A Palm tree is growing in the middle of the Old Senator.

My new best friend.

We drove around the Abbott Tract area. This area features 124 historic buildings within 17 blocks. This section of the house is obviously an addition but we were impressed with stain glass window, think it came from an old bar.
Category: General
Posted by: The Agnew Family
The St. Augustine Lighthouse can be seen from a long distance off --- from St. Augustine Beach and St. Augustine. Ed and John decided to climb the lighthouse and tour the grounds, while Carol, Zaph, Cait and I opted to walk around the lighthouse neighborhood. This lighthouse is fairly tall as you have to climb 219 steps to reach the top. The lighthouse is 140 years old and is second lighthouse in this location.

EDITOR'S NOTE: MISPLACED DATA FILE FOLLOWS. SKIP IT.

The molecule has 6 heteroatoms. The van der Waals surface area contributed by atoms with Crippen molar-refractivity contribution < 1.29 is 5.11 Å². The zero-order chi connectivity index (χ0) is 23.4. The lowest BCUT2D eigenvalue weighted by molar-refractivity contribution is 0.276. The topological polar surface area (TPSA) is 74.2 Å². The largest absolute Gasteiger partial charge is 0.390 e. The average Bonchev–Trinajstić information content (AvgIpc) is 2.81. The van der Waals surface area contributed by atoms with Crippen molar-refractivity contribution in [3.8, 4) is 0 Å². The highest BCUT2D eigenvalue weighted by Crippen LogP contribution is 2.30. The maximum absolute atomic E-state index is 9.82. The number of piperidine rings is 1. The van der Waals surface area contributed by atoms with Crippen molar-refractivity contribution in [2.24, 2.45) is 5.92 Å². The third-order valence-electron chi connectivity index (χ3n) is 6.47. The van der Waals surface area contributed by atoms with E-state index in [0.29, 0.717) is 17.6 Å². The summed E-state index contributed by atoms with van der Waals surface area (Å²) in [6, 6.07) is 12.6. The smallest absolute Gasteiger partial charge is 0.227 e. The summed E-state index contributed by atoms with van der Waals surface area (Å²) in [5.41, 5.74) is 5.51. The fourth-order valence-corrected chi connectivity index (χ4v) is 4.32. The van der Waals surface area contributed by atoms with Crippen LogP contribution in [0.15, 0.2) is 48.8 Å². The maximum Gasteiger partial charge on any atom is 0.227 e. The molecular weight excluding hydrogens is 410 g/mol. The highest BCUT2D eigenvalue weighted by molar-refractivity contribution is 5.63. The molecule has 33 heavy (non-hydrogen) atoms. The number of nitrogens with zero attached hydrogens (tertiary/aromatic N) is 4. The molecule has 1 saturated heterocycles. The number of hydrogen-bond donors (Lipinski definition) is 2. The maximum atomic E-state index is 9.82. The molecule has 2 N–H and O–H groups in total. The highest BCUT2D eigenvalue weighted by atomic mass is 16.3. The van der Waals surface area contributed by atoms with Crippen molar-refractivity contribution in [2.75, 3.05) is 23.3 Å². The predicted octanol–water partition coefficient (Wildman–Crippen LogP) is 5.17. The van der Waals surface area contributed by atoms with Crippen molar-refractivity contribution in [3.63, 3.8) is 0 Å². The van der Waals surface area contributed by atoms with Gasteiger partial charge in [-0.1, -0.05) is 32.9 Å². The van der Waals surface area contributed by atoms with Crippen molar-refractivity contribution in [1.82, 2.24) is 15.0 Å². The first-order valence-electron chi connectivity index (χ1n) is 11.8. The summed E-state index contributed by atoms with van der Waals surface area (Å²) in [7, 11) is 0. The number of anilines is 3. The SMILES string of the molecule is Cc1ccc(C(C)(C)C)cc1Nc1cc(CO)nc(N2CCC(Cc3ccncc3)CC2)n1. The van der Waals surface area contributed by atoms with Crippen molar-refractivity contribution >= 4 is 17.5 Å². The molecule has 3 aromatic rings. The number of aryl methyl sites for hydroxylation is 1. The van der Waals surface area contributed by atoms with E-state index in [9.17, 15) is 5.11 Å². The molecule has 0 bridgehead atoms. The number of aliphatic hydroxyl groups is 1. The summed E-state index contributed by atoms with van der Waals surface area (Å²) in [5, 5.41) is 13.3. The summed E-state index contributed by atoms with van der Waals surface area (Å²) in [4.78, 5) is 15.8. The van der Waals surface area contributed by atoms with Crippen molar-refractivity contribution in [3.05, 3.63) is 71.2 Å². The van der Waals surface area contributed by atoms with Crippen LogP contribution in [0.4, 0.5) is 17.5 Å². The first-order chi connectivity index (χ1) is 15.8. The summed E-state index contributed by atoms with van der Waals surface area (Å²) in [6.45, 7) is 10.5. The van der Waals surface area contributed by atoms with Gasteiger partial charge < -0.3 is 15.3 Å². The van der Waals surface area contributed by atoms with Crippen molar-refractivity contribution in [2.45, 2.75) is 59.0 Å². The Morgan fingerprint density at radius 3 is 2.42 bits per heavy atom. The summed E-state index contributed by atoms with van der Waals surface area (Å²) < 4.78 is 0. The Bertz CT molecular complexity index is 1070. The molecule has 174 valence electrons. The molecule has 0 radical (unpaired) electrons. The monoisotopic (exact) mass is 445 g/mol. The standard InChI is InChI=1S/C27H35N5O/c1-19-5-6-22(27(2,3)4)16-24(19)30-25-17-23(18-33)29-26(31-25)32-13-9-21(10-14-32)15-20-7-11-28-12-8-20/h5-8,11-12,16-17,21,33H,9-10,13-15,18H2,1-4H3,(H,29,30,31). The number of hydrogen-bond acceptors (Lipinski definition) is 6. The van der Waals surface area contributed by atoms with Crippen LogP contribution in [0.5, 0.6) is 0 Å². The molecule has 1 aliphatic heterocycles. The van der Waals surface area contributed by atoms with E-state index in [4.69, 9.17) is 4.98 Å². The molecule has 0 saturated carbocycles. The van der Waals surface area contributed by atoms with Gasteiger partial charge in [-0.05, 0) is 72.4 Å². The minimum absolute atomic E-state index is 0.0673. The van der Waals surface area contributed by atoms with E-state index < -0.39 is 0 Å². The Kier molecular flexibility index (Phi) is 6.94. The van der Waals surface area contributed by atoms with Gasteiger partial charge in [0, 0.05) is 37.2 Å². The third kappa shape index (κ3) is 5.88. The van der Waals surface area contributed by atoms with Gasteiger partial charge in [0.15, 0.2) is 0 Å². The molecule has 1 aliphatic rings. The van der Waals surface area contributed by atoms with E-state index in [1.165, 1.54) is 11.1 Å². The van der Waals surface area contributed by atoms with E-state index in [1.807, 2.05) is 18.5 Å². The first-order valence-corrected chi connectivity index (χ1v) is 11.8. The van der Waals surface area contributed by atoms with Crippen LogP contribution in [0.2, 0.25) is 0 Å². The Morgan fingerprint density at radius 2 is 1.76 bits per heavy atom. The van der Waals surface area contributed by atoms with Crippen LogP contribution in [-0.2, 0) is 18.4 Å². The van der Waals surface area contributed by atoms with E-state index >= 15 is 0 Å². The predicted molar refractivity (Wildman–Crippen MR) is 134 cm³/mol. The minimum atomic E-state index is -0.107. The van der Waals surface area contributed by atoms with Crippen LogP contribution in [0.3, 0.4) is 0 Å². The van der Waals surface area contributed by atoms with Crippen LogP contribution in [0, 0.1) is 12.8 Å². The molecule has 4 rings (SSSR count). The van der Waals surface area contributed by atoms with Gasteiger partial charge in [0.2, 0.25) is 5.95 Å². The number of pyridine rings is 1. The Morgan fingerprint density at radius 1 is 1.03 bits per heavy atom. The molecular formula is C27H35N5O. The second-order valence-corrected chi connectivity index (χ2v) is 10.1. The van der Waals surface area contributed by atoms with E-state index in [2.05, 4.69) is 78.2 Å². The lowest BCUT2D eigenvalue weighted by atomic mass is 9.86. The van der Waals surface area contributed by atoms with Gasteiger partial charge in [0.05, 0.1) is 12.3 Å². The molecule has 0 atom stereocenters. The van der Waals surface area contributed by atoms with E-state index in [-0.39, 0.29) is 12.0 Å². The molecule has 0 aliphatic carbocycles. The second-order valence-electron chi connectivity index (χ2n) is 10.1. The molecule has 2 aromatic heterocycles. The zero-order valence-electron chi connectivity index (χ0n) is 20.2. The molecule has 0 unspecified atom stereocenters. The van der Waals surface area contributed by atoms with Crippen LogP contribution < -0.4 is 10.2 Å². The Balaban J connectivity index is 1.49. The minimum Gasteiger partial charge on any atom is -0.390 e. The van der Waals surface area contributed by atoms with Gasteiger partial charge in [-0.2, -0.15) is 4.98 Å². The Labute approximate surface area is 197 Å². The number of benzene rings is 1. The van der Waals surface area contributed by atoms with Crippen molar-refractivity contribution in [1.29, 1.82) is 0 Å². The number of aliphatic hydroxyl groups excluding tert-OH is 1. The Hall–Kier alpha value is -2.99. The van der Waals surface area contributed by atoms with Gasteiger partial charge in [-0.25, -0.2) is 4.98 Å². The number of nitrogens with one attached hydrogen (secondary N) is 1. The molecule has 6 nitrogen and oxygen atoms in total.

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The lighthouse. That's Ed standing at the top waving at us.

This is us waving back at Ed.

The view of St. Augustine from the top of the lighthouse.

Looking out at the inland water way.

Inside the light.

Looking down the steps.

Carol and I found this house with a boat prow.

I could live here. This house is on the water. I shot the photo through the window in the gate. Just love the outdoor fireplace.

Carol and I walk down the fishing pier at the yacht club and found a couple of fishermen filleting fish. They threw the scrap pieces of fish into the water to the waiting pelicans. Small pieces of fish were picked off in the air by sea gulls.

Ed had read that there was good birding at the local state park (Anastasia). Don't think the good birding is in January. We did see this cardinal attacking the side mirrors of vehicles.

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Zaph and Cait had a great time today.
Category: General
Posted by: The Agnew Family
Picture perfect day today. The sun was shining, it was in the mid 60s and there wasn't much wind. It's also Martin Luther King Day which means that National Parks are free today and busy.